William Francis Butler (b. Co. Tipperary 1838) came west as a military officer during the Red River Expedition, organized in response to the first Northwest Resistance led by Louis Riel. Butler’s report, published as The Great Lone Land, created evocative portraits of the western landscape and showed deep appreciation and sympathy for the Métis and Indigenous communities he encountered. He saw similarities between Irish and Plains Indigenous spirituality, writing that the ancient Irish Bard Ossian “never spoke with the voice of the mist-shrouded mountain or the wave-beat shores of the isles more thoroughly than does this chief of the Blackfeet or the Sioux speak the voices of the things of earth and air...” As Eamonn McKee notes, Butler’s great respect for the Plains Indigenous, the Cree, and the Métis peoples was made particularly poignant by his knowing “that he was participating in work that would bring an end to an Indigenous way of life in areas whose very lack of European settlement was what he found most alluring about it.”
Reading Butler’s The Great Lone Land helped inspire John Macoun (b. 1831, Co. Down) to join later scientific and geographic expeditions. A naturalist, Macoun possessed “an insatiable curiosity” and “a great passion for the outdoors and the natural world,” along with “boundless enthusiasm,” according to his biographer W.A. Waiser. Not surprisingly, he jumped at the opportunity to take part in Sandford Fleming’s surveys to establish potential routes for the Canadian Pacific Railway and assess the economic potential of western regions. Completing five surveys in all, his reports to the Canadian government portrayed the western plains as an “agricultural Eden.” In this instance, his enthusiasm was catastrophically misguided: he visited the prairies during an anomalous rainy period, and neither he, the government, nor the hapless early settlers foresaw the dustbowls of the early 20th century. Nevertheless, his surveys and his expertise as a field naturalist laid the groundwork for the study of natural history in Canada.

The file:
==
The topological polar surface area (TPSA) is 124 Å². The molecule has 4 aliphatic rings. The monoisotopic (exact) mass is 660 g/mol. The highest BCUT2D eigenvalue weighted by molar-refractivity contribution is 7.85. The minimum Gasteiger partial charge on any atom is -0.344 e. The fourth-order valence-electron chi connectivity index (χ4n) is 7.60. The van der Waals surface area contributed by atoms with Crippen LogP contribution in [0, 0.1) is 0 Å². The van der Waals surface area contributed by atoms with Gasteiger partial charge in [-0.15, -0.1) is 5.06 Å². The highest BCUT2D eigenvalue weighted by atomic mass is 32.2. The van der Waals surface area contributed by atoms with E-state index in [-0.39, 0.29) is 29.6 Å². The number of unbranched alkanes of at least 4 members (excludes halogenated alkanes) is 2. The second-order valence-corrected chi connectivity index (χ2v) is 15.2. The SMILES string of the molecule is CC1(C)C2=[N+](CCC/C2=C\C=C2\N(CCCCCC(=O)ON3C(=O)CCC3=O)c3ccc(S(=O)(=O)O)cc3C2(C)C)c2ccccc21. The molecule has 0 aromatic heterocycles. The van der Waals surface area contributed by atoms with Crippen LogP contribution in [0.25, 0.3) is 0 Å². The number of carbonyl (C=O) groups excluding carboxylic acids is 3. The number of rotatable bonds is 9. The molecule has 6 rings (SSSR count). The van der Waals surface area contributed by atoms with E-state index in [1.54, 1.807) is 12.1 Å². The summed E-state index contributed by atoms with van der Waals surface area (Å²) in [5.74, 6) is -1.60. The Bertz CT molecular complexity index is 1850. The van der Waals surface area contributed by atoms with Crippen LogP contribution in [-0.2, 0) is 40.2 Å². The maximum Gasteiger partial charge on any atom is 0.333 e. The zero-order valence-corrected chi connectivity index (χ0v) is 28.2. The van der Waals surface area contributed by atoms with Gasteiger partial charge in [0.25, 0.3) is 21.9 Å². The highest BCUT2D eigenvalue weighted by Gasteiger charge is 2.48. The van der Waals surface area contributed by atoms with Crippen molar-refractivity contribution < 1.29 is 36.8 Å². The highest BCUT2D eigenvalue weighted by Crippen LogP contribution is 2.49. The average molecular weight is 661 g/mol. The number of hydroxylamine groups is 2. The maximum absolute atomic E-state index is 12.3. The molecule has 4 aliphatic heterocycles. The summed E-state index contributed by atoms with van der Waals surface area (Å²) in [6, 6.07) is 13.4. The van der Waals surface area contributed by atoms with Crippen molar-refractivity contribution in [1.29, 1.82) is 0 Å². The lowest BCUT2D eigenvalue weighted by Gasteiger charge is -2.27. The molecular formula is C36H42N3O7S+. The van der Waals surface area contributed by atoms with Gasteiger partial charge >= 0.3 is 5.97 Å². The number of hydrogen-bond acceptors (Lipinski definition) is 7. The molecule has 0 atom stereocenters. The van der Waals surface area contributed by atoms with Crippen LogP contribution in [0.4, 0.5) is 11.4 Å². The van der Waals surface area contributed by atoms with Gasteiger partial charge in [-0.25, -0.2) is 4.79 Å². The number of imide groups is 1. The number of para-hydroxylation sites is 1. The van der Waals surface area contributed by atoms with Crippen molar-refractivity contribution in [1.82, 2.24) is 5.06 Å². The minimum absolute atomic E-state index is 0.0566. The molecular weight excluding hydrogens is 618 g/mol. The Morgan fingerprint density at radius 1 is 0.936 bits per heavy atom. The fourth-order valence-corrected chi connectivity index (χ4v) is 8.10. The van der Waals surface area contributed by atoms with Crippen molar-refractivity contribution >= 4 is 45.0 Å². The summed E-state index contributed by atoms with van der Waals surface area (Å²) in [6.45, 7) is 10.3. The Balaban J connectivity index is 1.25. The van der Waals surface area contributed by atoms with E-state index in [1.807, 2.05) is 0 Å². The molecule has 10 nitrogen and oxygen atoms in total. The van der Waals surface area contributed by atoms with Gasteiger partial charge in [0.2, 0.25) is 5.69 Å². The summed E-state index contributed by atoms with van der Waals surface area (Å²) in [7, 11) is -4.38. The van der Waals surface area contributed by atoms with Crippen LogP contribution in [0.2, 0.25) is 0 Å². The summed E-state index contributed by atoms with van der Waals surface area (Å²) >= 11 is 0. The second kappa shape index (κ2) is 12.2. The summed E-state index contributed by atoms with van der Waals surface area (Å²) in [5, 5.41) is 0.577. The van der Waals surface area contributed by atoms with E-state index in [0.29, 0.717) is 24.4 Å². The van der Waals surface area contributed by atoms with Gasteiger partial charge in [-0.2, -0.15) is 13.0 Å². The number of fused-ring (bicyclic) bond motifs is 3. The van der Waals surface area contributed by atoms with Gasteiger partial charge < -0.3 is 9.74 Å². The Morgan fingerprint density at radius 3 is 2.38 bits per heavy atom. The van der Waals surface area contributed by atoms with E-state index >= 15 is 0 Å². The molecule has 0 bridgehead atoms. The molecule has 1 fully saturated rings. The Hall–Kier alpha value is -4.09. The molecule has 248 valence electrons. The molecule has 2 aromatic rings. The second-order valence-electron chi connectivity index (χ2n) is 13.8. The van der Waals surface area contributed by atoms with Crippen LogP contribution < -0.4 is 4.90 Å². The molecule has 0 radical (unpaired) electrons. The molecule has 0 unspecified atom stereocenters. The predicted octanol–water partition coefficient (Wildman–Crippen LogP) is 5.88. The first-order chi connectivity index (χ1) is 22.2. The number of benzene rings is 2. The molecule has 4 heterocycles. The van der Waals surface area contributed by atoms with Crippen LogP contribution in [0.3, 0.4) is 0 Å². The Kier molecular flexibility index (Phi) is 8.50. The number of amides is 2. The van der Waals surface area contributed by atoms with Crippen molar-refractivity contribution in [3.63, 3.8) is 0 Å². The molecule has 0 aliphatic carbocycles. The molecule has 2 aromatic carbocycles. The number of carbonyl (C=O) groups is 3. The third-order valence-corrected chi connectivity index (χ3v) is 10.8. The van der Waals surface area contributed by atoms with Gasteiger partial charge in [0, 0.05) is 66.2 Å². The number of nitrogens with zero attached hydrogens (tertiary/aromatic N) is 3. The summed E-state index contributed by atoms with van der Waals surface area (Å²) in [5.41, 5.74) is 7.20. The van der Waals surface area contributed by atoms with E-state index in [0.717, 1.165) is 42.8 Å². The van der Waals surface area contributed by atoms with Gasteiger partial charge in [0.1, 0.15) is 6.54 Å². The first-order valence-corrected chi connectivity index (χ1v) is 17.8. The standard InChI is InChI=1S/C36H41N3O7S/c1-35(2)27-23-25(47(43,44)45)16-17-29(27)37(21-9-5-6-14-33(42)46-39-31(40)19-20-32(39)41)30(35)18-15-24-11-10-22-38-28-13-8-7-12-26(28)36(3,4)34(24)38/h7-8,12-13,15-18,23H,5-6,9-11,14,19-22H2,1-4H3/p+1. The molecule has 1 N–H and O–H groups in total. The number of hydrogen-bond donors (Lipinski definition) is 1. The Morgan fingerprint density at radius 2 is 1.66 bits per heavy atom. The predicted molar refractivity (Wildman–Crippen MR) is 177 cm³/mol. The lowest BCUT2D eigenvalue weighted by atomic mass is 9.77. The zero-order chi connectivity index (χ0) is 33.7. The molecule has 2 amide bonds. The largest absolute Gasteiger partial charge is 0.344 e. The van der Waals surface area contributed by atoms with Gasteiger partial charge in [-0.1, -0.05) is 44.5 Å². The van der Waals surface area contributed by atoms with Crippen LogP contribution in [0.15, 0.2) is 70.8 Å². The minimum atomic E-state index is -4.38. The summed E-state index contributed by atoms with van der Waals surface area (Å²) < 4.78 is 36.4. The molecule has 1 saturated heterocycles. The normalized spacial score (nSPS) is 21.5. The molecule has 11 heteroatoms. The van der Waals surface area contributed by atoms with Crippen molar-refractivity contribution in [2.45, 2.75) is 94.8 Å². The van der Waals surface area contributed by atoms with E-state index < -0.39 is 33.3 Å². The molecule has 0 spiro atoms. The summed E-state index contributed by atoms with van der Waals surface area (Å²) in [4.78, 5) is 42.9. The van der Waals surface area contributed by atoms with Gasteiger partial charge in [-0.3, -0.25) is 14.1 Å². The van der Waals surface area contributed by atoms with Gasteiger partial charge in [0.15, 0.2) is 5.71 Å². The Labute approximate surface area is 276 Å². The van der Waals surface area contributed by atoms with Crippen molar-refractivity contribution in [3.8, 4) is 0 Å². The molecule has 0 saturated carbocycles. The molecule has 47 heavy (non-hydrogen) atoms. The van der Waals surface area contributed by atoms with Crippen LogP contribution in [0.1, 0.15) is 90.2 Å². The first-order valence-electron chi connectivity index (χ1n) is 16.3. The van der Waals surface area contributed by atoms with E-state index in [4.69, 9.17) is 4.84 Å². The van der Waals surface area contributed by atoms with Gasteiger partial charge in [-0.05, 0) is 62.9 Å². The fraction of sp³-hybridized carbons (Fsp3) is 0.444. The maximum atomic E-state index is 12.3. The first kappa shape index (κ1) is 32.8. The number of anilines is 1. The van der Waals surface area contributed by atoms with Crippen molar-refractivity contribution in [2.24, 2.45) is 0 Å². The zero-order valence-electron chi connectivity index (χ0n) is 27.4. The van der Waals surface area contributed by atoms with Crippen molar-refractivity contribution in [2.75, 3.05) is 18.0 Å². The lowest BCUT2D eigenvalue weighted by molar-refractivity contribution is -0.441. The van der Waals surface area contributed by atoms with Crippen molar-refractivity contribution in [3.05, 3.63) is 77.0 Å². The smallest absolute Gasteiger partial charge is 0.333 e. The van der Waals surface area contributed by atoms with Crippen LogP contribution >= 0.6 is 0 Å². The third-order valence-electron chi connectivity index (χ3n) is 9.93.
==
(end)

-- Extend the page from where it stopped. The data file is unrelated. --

Often relying on local Indigenous hospitality, knowledge, and guidance (and sometimes being rescued and cared for by Indigenous people when lost), Irish explorers contributed materially to the development of Alberta, by surveying the land, discovering resources, building infrastructure, and supplying scientific knowledge and technical expertise. Less tangible but equally significant were their careful observations and the stories they created. When Albertans learn their history through place names, appreciate and advocate for Alberta’s beautiful natural environment, and try to establish common ground between settler and Indigenous communities, their views have been shaped by an Alberta viewed through Irish eyes.
Butler, W.F., The Great Lone Land: A Narrative of Travel and Adventure in the North-West of America. London: Sampson and Lowe, 1872. https://archive.org/stream/greatlonelandnar00butl_1/greatlonelandnar00butl_1_djvu.txt
Holmgren, Eric J, “Cox, Ross,” in Dictionary of Canadian Biography, vol. 8, University of Toronto/Université Laval, 2003–, accessed August 8, 2023, http://www.biographi.ca/en/bio/cox_ross_8E.html